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Our review of Jules And Jim: Criterion Collection, published July 11th, 2005, is also available.
The relationship between two friends and their object of mutual obsession.
"We played with life and lost."
Facts of the Case
Jules (Oskar Werner, Farenheit 451) and Jim (Henri Serre, The Fire Within) have been best friends for many years. They do everything together: read the same books, work out at the same gym, smoke the same cigars and enjoy the same carefree evenings. Their lives are upended when they meet Catherine (Jeanne Moreau, The Bride Wore Black), a free-spirited woman with an eccentric, thoroughly unpredictable personality. Though both men have difficulty understanding her, they're both fascinated by her. Jules and Jim details the relationships the two men form with Catherine over the following years, and the surprisingly destructive toll it has on the respective lives of all three characters.
Like many of the best films of the French New Wave, Francois Truffaut's Jules and Jim announces its ambition right out of the gate. Its justifiably famous opening moments burst with energy, introducing the the characters and their lives with such enthusiasm that the film seems as if it's about to burst off the screen at any moment. Who can watch that opening title sequence (underscored by Georges Delerue's jovial circus music) and fail to find themselves instantly hooked? The film's opening moments are nearly as joyful and alive as anything you'll witness in cinema, and its closing moments nearly as heartbreakingly mournful.
For the most part, Jules and Jim is one of those films remembered much more as film than as a story. After all, it's one of the most revered and influential movies of its era; its stylish energy can be seen in the work of so many great (and not-so-great) filmmakers who have surfed along on the waves Truffaut created. More than fifty years after its release, it still seems so modern—partially due to the wise, reflective, progressive manner in which it examines relationships and infidelity, but mostly due to its frequent bursts of stylish creativity. It's not quite an Edgar Wright movie, but it approaches that territory, between its breathless voiceover narration, sudden blink-and-you'll-miss-them freeze frames and near-reckless chronological leaps.
Despite its technical achievements, Jules and Jim is a beautiful fusion of style and substance rather a victory of style over substance. Its relatable yet enigmatic tale still resonates, and the three leads do such an effective job of essaying the tragic figures they've been asked to play. Jules pours out his heart and soul, only to find out that it's not enough. Jim holds back his true feelings for an eternity for the sake of sparing his best friend, only to discover that his restraint was ultimately meaningless. Catherine seems eternally torn between which side of her personality she wants to indulge—as soon as she gives into one, the other starts whispering in her ear. None of these people are bad or black-hearted (not even Catherine), but they smother, suppress, bend and break each other over the years. I suppose it could be read as a sexist cautionary tale about letting a woman ruin a perfectly good male friendship, but that reading would be a shallow and incorrect (or at least incomplete) one.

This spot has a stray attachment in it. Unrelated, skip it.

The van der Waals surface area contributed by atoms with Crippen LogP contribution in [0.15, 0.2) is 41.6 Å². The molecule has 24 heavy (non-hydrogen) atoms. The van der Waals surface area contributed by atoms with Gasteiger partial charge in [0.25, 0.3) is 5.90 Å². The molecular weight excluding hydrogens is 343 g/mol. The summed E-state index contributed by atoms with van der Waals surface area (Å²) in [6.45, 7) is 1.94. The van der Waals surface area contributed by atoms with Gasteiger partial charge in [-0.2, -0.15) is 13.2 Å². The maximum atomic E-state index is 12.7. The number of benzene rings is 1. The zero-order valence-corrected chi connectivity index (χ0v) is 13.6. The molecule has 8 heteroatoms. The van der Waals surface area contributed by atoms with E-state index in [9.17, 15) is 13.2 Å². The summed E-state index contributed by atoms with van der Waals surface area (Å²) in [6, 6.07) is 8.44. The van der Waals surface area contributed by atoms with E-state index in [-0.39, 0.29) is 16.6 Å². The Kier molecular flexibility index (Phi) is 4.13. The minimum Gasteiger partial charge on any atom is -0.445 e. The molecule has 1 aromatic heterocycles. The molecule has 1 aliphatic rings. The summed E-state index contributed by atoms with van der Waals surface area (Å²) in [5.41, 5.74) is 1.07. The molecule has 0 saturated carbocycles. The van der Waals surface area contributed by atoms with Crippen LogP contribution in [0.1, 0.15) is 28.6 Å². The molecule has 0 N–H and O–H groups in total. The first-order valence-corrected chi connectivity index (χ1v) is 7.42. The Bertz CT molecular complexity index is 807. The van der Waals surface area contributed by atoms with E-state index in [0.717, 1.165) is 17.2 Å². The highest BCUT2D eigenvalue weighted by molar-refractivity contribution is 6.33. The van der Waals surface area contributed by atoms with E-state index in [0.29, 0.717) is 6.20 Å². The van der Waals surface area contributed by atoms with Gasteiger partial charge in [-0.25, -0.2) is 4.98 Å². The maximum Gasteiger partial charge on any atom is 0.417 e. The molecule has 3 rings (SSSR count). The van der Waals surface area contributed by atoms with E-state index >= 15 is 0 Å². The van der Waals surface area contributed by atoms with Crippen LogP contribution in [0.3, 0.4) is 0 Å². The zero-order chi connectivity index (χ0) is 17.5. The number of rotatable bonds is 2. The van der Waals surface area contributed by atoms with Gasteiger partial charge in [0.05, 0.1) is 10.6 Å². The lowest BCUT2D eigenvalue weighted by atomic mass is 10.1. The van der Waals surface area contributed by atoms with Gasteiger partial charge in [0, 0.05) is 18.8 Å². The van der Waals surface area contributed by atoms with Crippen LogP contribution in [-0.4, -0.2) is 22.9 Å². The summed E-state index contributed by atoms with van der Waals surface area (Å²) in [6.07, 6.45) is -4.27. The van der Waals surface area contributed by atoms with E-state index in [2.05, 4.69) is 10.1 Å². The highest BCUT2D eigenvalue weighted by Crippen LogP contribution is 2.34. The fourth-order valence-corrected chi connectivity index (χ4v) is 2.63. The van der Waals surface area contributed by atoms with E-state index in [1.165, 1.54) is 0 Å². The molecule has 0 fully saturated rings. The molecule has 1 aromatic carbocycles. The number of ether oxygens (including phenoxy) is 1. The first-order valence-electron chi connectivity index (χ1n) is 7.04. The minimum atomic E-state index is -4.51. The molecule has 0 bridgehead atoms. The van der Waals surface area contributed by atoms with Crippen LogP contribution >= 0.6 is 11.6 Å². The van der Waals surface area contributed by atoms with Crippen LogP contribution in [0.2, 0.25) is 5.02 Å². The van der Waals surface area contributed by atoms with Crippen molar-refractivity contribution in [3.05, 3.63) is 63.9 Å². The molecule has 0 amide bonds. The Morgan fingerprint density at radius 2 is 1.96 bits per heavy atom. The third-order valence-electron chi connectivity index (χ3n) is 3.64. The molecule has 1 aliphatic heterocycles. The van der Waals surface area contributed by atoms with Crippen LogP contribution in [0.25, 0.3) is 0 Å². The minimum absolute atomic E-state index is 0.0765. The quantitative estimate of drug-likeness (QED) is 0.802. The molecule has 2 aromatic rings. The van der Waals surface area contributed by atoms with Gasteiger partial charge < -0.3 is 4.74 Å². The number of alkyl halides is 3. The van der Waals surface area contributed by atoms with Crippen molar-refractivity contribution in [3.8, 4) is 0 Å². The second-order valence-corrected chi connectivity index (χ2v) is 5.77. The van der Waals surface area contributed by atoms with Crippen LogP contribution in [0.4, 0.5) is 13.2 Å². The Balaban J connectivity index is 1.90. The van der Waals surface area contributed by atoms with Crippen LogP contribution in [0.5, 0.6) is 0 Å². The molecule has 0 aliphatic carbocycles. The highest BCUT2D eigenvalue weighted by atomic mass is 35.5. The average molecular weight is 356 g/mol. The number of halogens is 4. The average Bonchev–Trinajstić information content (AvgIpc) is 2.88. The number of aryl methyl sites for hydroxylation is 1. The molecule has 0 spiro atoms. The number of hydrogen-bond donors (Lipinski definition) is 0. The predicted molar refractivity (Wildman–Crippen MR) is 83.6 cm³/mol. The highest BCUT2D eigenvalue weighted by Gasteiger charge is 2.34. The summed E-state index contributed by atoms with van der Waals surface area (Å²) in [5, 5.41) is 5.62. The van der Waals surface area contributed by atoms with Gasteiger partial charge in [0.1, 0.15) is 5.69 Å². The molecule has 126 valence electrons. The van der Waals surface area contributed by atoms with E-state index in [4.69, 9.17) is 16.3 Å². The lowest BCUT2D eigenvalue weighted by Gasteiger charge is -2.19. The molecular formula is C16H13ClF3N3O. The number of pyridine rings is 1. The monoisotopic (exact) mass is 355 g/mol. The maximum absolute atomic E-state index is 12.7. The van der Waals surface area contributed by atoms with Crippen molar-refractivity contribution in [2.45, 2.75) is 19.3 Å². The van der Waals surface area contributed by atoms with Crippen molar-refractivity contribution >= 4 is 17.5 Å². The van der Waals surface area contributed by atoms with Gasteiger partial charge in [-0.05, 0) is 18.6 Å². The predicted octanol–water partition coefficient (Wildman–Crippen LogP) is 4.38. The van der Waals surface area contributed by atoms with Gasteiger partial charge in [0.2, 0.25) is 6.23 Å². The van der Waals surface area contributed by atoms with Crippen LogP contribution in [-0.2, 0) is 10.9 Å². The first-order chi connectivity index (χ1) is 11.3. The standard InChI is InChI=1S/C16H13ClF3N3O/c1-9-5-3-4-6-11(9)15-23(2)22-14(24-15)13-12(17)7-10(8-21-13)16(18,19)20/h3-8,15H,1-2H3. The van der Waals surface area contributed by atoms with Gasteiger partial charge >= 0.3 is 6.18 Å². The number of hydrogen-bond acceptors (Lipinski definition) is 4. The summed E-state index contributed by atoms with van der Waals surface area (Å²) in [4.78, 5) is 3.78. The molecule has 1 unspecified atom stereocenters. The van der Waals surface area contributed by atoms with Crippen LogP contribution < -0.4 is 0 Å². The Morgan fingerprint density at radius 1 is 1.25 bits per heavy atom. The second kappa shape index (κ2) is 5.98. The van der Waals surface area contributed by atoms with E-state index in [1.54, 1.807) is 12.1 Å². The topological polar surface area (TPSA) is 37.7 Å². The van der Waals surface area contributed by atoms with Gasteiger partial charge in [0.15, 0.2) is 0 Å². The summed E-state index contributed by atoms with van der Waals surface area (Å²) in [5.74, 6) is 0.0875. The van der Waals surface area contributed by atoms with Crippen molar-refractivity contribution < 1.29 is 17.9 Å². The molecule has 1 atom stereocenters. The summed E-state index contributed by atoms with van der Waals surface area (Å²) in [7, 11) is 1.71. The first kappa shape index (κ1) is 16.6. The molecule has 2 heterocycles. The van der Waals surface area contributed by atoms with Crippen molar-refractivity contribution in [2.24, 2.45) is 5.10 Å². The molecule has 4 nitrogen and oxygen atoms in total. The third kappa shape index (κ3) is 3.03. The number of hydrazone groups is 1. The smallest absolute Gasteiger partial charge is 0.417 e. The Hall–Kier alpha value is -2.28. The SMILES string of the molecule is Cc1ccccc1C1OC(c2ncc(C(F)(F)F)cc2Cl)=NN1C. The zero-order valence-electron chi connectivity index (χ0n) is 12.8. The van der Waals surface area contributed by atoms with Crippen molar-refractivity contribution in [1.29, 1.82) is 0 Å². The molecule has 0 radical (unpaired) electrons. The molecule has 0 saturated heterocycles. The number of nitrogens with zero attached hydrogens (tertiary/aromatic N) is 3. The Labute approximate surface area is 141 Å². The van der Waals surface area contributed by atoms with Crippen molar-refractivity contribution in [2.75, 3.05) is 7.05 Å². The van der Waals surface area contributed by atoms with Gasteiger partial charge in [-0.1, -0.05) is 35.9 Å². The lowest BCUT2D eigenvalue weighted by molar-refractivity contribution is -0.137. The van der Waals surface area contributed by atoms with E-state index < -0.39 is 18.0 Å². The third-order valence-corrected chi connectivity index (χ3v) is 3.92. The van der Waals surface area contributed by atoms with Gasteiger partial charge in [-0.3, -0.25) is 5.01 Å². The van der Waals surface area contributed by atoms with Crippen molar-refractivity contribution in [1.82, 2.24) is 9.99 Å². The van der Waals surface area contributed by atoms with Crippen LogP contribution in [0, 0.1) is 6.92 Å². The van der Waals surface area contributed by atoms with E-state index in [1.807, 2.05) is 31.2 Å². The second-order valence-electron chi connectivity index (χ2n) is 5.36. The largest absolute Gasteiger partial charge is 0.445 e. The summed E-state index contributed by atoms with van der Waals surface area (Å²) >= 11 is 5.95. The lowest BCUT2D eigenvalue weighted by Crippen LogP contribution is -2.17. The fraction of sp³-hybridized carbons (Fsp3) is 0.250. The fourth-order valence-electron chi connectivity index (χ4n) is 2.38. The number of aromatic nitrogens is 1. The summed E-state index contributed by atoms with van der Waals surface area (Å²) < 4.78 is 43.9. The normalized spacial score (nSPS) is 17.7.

Jules and Jim (Blu-ray) Criterion Collection has received a very attractive 1080p/2.35:1 transfer that beautifully highlights the film's crisp black-and-white cinematography. It's a rather noticable upgrade from the 2005 DVD release, with precious few scratches, flecks or other damage present. Detail is strong throughout, and blacks are deep and inky. The LPCM 1.0 Mono score fares quite nicely as well, present Delerue's alternately energetic and melancholy score with clarity. Dialogue is clean throughout. The supplemental package is exactly the same, but it was an impressive supplemental package to begin with: two audio commentaries (one with co-writer Jean Gruault, editor Claudine Bouche, Truffaut collaborator Suzanne Schiffman and expert Annette Insdorf and another featuring Moreau and Truffaut biographer Serge Toubiana), several of Truffaut's TV and radio appearances in the decades following the film's release, 20-minute interviews with Jean Gruault and cinematographer Raoul Coutard), a 23-minute critical discussion of the film between Robert Stam and Dudley Andrew, a trailer, a booklet featuring notes from Truffaut and an essay by John Powers and two DVDs containing the film itself and all of the extras (a nice way to future-proof the package for those still stuck with 480p).
Jules and Jim is one of the great films of Truffaut's career and the French New Wave as a whole. It holds up as well as ever today, and remains a sobering, complex examination of friendship and love. Criterion's Blu-ray release is a stellar update of their exceptional previous release.
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